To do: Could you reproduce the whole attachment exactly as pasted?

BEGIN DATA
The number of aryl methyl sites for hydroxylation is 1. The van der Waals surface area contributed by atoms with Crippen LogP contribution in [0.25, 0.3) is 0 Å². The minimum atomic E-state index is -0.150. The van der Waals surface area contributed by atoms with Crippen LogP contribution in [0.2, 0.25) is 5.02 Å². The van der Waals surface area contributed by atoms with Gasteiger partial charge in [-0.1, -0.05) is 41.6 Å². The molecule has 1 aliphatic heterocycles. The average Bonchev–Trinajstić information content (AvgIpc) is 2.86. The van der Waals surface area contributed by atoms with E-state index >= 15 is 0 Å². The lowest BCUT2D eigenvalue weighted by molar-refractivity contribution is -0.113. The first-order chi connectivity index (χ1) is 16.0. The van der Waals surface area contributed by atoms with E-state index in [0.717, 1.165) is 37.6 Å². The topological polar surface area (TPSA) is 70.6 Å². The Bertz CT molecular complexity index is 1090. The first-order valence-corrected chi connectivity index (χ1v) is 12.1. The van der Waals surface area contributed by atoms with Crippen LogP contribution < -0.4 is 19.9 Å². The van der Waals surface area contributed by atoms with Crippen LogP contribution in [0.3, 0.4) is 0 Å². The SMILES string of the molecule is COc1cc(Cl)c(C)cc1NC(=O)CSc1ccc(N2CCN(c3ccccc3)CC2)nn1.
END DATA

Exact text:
The number of aryl methyl sites for hydroxylation is 1. The van der Waals surface area contributed by atoms with Crippen LogP contribution in [0.25, 0.3) is 0 Å². The minimum atomic E-state index is -0.150. The van der Waals surface area contributed by atoms with Crippen LogP contribution in [0.2, 0.25) is 5.02 Å². The van der Waals surface area contributed by atoms with Gasteiger partial charge in [-0.1, -0.05) is 41.6 Å². The molecule has 1 aliphatic heterocycles. The average Bonchev–Trinajstić information content (AvgIpc) is 2.86. The van der Waals surface area contributed by atoms with E-state index >= 15 is 0 Å². The lowest BCUT2D eigenvalue weighted by molar-refractivity contribution is -0.113. The first-order chi connectivity index (χ1) is 16.0. The van der Waals surface area contributed by atoms with E-state index in [0.717, 1.165) is 37.6 Å². The topological polar surface area (TPSA) is 70.6 Å². The Bertz CT molecular complexity index is 1090. The first-order valence-corrected chi connectivity index (χ1v) is 12.1. The van der Waals surface area contributed by atoms with Crippen LogP contribution < -0.4 is 19.9 Å². The van der Waals surface area contributed by atoms with Crippen LogP contribution in [0.3, 0.4) is 0 Å². The SMILES string of the molecule is COc1cc(Cl)c(C)cc1NC(=O)CSc1ccc(N2CCN(c3ccccc3)CC2)nn1.